Socialist lawyer Lois JC reviews David Renton’s new book Against the Law, considering the limitations of legal approaches to social change and what a left-wing ‘dejuridification’ might look like.
Photo: FruitMonkey, Wikimedia Commons, Creative Commons, cropped
Upon qualifying as a solicitor, I have often found myself frustrated – frustrated by the often disempowering impact of legal cases, and frustrated by lawyers who treat the law as the only mechanism for resolving disputes. I have been keen to have conversations about the limits of the law with other socialists and those working in the legal sector, and so I was excited to learn that David Renton had written Against The Law, a book arguing that we need less law (and, hopefully, fewer lawyers).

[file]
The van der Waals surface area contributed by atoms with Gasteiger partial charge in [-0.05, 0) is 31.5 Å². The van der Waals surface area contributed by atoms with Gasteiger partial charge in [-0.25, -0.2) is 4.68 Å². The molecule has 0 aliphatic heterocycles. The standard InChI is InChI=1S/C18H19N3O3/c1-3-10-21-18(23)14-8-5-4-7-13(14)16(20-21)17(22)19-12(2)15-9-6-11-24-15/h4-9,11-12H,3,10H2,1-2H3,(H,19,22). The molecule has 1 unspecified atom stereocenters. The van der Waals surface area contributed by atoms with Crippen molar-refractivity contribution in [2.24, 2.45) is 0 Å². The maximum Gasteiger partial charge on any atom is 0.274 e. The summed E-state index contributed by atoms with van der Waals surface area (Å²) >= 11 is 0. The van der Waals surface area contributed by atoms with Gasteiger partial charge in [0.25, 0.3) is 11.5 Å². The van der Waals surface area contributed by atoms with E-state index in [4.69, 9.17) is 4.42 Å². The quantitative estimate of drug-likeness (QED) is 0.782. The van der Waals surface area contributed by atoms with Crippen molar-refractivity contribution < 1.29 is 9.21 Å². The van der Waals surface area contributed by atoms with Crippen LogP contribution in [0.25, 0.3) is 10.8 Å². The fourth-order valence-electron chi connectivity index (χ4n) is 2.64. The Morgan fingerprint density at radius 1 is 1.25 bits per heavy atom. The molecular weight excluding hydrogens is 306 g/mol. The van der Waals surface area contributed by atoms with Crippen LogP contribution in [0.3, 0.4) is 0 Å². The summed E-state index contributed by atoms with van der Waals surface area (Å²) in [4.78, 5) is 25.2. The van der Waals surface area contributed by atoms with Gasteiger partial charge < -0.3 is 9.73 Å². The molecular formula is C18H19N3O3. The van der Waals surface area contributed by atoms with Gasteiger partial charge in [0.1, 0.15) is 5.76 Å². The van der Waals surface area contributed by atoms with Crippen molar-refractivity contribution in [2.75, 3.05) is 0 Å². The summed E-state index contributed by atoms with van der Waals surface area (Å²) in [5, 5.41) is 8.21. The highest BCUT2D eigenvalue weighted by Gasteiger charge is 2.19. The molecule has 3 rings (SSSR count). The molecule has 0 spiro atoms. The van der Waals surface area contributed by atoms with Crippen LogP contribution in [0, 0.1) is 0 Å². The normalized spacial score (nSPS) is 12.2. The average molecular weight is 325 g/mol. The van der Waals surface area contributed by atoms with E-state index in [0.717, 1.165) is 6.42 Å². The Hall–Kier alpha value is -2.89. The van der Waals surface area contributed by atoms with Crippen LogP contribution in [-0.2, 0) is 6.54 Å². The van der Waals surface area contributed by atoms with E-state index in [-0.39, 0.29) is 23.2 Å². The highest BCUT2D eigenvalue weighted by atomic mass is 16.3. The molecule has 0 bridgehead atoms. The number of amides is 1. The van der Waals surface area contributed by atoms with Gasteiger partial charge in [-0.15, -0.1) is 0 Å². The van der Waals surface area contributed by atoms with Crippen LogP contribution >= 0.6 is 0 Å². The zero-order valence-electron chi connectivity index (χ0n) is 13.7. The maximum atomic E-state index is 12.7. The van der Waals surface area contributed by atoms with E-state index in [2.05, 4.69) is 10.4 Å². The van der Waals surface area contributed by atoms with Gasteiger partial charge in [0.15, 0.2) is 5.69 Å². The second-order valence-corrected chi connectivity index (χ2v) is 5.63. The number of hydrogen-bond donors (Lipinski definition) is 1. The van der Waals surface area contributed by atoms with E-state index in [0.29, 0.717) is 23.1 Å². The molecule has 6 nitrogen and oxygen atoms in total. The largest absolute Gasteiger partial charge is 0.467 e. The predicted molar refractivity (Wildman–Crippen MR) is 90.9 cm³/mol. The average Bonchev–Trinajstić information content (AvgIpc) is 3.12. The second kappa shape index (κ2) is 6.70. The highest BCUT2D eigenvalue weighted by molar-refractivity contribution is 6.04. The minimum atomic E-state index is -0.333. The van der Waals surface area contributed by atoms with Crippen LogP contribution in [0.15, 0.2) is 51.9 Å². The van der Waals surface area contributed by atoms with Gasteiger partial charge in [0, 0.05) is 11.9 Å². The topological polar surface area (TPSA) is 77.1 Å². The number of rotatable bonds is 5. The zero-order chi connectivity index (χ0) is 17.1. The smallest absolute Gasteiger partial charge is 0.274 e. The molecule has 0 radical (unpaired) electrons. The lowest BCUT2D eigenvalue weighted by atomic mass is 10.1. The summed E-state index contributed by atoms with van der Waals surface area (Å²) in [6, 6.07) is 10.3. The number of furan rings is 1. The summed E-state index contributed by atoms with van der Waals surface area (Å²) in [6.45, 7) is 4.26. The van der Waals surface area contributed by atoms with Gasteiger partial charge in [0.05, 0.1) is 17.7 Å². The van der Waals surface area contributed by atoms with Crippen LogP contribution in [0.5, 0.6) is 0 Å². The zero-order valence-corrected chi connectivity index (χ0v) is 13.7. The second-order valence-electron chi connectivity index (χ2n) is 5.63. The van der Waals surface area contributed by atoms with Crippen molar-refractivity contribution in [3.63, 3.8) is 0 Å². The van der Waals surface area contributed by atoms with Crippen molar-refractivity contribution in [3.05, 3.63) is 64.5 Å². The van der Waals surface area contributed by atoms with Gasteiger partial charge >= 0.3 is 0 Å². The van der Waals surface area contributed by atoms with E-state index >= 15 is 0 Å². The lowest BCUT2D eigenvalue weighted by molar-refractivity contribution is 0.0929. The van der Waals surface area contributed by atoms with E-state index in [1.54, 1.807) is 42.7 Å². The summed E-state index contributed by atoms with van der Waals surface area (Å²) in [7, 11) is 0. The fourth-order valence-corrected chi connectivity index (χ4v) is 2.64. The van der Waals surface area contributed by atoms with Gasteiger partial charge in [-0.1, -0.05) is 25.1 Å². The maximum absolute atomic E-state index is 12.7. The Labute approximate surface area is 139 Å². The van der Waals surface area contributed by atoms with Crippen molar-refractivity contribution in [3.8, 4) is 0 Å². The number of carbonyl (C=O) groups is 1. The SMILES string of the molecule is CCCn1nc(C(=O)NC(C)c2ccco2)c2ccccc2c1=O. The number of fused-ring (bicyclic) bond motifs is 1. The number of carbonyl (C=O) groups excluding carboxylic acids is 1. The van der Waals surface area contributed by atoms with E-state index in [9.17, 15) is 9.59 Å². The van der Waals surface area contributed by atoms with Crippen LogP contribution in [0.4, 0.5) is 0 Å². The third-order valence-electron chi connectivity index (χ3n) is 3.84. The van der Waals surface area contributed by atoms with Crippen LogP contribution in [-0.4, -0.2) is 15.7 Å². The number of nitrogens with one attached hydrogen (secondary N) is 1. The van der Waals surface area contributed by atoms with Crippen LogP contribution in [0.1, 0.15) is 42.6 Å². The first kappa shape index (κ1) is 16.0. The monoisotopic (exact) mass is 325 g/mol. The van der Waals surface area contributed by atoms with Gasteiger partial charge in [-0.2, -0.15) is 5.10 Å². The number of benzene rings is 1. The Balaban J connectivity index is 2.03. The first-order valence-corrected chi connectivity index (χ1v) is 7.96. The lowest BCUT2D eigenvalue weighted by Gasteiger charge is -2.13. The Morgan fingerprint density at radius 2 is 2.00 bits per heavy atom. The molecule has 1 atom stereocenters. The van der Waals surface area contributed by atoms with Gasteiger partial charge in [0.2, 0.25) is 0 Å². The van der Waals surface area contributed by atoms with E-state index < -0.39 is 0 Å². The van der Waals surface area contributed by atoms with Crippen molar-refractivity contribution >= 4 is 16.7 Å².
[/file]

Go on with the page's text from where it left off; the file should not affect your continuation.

His account starts with describing how the neoliberal economic project (which was dominant in Britain from 1979 – 2016) led to an expansion of the law. This may be instinctively counter-intuitive as many understand neoliberal policies as ones which seek to reduce state influence and remove regulation. However, Renton explains that law has accumulated and grown since 1979. While neoliberalism sold a story that the state had grown too large and needed to be shrunk, in practice it only launched an attack on the aspects of state power which distributed wealth away from the rich, e.g. welfare and social housing. To do this without facing too much resistance from working class people, it was necessary to create a complex and growing web of statutes and regulations, often seeming to increase individual rights yet in reality transferring wealth from the state to the private sector. Renton uses case studies to illustrate this point, including Thatcher’s Right to Buy policy. Brought in by the Housing Act 1980, it gave council tenants an option to purchase their home at a discount of up to 60% of market value. It may appear that the individual’s legal rights have increased, but the impact of this policy was to privatise a significant part of the welfare state.